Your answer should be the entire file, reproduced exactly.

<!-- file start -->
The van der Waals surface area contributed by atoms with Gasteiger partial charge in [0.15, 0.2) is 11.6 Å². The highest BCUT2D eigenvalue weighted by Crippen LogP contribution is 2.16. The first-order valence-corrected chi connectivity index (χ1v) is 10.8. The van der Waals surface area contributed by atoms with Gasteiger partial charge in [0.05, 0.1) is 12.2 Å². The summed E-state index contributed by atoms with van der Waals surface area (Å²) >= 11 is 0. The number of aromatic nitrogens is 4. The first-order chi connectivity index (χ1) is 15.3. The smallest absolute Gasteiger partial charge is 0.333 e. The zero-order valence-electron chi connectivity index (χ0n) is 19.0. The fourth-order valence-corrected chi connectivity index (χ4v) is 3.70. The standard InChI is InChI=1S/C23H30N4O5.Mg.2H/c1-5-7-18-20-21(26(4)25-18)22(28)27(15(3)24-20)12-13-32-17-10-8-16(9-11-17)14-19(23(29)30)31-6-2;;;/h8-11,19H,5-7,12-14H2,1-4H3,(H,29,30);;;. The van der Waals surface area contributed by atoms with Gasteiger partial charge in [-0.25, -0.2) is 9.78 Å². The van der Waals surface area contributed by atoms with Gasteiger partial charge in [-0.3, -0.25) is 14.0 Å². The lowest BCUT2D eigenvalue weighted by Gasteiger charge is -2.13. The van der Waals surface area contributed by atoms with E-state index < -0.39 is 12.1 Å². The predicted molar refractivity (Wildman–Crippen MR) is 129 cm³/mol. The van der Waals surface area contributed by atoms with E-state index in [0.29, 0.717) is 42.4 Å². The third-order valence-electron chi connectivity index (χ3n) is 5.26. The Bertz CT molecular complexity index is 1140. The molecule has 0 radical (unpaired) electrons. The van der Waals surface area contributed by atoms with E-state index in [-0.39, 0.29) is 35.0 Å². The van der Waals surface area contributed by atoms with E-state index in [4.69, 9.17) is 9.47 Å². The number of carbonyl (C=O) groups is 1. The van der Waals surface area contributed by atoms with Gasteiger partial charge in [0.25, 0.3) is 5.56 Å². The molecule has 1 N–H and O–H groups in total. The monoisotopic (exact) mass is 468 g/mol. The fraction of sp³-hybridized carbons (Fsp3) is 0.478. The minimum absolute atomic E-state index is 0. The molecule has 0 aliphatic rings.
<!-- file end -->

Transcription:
The van der Waals surface area contributed by atoms with Gasteiger partial charge in [0.15, 0.2) is 11.6 Å². The highest BCUT2D eigenvalue weighted by Crippen LogP contribution is 2.16. The first-order valence-corrected chi connectivity index (χ1v) is 10.8. The van der Waals surface area contributed by atoms with Gasteiger partial charge in [0.05, 0.1) is 12.2 Å². The summed E-state index contributed by atoms with van der Waals surface area (Å²) >= 11 is 0. The number of aromatic nitrogens is 4. The first-order chi connectivity index (χ1) is 15.3. The smallest absolute Gasteiger partial charge is 0.333 e. The zero-order valence-electron chi connectivity index (χ0n) is 19.0. The fourth-order valence-corrected chi connectivity index (χ4v) is 3.70. The standard InChI is InChI=1S/C23H30N4O5.Mg.2H/c1-5-7-18-20-21(26(4)25-18)22(28)27(15(3)24-20)12-13-32-17-10-8-16(9-11-17)14-19(23(29)30)31-6-2;;;/h8-11,19H,5-7,12-14H2,1-4H3,(H,29,30);;;. The van der Waals surface area contributed by atoms with Gasteiger partial charge in [-0.25, -0.2) is 9.78 Å². The van der Waals surface area contributed by atoms with Gasteiger partial charge in [-0.3, -0.25) is 14.0 Å². The lowest BCUT2D eigenvalue weighted by Gasteiger charge is -2.13. The van der Waals surface area contributed by atoms with E-state index < -0.39 is 12.1 Å². The predicted molar refractivity (Wildman–Crippen MR) is 129 cm³/mol. The van der Waals surface area contributed by atoms with E-state index in [0.29, 0.717) is 42.4 Å². The third-order valence-electron chi connectivity index (χ3n) is 5.26. The Bertz CT molecular complexity index is 1140. The molecule has 0 radical (unpaired) electrons. The van der Waals surface area contributed by atoms with E-state index in [-0.39, 0.29) is 35.0 Å². The van der Waals surface area contributed by atoms with E-state index in [4.69, 9.17) is 9.47 Å². The number of carbonyl (C=O) groups is 1. The van der Waals surface area contributed by atoms with Gasteiger partial charge in [0.25, 0.3) is 5.56 Å². The molecule has 1 N–H and O–H groups in total. The monoisotopic (exact) mass is 468 g/mol. The fraction of sp³-hybridized carbons (Fsp3) is 0.478. The minimum absolute atomic E-state index is 0. The molecule has 0 aliphatic rings.